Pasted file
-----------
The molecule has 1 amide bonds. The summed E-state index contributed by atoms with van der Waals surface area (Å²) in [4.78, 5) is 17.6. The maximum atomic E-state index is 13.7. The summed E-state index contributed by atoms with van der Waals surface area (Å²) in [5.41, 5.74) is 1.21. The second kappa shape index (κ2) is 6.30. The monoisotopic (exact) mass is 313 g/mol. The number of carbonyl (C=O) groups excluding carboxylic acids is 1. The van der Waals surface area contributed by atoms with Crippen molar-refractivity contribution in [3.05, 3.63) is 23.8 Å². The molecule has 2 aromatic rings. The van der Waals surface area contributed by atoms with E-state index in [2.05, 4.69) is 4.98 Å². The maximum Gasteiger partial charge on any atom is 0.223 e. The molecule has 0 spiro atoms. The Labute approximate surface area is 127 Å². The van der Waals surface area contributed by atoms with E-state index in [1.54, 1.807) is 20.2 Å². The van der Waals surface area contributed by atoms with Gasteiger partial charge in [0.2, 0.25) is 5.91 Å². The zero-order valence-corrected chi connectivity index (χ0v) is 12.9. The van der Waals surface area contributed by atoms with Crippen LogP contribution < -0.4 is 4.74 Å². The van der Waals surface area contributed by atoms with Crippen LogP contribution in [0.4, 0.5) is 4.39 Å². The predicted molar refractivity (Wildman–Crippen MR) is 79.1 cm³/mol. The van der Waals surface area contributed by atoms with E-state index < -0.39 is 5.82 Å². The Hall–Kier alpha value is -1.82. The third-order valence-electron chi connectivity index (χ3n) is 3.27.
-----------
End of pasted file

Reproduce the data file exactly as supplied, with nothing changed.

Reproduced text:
The molecule has 1 amide bonds. The summed E-state index contributed by atoms with van der Waals surface area (Å²) in [4.78, 5) is 17.6. The maximum atomic E-state index is 13.7. The summed E-state index contributed by atoms with van der Waals surface area (Å²) in [5.41, 5.74) is 1.21. The second kappa shape index (κ2) is 6.30. The monoisotopic (exact) mass is 313 g/mol. The number of carbonyl (C=O) groups excluding carboxylic acids is 1. The van der Waals surface area contributed by atoms with Crippen molar-refractivity contribution in [3.05, 3.63) is 23.8 Å². The molecule has 2 aromatic rings. The van der Waals surface area contributed by atoms with E-state index in [2.05, 4.69) is 4.98 Å². The maximum Gasteiger partial charge on any atom is 0.223 e. The molecule has 0 spiro atoms. The Labute approximate surface area is 127 Å². The van der Waals surface area contributed by atoms with E-state index in [1.54, 1.807) is 20.2 Å². The van der Waals surface area contributed by atoms with Gasteiger partial charge in [0.2, 0.25) is 5.91 Å². The zero-order valence-corrected chi connectivity index (χ0v) is 12.9. The van der Waals surface area contributed by atoms with Crippen LogP contribution < -0.4 is 4.74 Å². The van der Waals surface area contributed by atoms with Crippen LogP contribution in [0.4, 0.5) is 4.39 Å². The predicted molar refractivity (Wildman–Crippen MR) is 79.1 cm³/mol. The van der Waals surface area contributed by atoms with E-state index < -0.39 is 5.82 Å². The Hall–Kier alpha value is -1.82. The third-order valence-electron chi connectivity index (χ3n) is 3.27.